St. Petersburg police Chief Chuck Harmon made a good call Tuesday when he tightened the department's procedures on the use of deadly force. The new policy requires that officers be able to see a target before shooting. This is a reasonable expectation that should be embraced by police and the community alike.
St. Petersburg police officers shot and killed suspects seven times this year. In September, Lelann Cooley was shot and killed after he pointed a rifle at police and six officers fired at him. Harmon cleared four officers in the incident, but the other two faced discipline. Harmon said those two did not have clear sight of Cooley nor did they see the rifle being pointed at other officers. Police union lawyers appealed the decision, and earlier this month discipline notices in the officers' files were downgraded to counseling memos.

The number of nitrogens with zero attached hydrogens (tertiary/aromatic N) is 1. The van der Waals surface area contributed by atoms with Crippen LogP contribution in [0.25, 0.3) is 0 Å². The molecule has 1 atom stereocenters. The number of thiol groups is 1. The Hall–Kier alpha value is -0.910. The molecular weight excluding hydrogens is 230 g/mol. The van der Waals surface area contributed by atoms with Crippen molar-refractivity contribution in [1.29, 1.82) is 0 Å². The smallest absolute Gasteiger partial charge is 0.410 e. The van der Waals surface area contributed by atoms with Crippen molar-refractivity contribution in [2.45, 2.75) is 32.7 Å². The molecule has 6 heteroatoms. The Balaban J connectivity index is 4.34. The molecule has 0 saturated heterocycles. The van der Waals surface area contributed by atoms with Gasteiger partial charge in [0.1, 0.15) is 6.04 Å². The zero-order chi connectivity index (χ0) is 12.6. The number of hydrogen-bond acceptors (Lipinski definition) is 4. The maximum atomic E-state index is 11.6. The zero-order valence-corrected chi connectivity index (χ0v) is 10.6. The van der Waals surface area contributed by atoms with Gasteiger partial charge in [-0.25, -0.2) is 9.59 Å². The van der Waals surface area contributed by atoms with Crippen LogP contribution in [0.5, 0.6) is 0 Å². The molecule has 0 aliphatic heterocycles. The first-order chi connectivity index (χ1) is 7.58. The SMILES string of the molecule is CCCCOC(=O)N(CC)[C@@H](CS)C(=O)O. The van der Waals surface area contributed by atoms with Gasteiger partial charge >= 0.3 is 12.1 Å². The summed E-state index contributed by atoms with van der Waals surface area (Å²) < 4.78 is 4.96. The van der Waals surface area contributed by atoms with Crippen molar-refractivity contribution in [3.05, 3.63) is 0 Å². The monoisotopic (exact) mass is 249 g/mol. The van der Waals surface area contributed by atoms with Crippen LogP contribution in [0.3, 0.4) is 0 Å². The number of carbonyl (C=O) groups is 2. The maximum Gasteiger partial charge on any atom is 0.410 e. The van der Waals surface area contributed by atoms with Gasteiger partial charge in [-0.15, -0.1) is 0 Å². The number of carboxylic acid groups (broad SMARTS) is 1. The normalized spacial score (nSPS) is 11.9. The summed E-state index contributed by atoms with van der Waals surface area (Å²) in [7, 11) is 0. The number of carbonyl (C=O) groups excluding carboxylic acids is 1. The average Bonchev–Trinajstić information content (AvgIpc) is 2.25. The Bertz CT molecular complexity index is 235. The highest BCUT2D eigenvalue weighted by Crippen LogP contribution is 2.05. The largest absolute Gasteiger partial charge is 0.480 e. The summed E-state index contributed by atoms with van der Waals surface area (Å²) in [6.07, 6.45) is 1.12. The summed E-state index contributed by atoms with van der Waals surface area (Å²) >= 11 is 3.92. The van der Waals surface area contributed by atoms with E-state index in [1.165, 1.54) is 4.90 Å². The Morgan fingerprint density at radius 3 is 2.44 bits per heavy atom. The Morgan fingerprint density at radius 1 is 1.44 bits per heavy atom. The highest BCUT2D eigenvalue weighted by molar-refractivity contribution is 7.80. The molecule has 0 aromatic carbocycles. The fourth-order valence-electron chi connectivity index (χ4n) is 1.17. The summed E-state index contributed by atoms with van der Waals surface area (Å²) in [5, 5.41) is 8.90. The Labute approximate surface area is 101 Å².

Harmon's policy change clears up any confusion. Officers need to see whom they are shooting at before they squeeze the trigger. Of course, there are exceptions. As an example, Harmon cited the 2011 case of Hydra Lacy, whom officers did not see before shooting and killing him as he hid in an attic and killed two officers who tried to capture him. In amending the deadly force policy before he retires next month, Harmon sets at least one issue in order for the next police chief.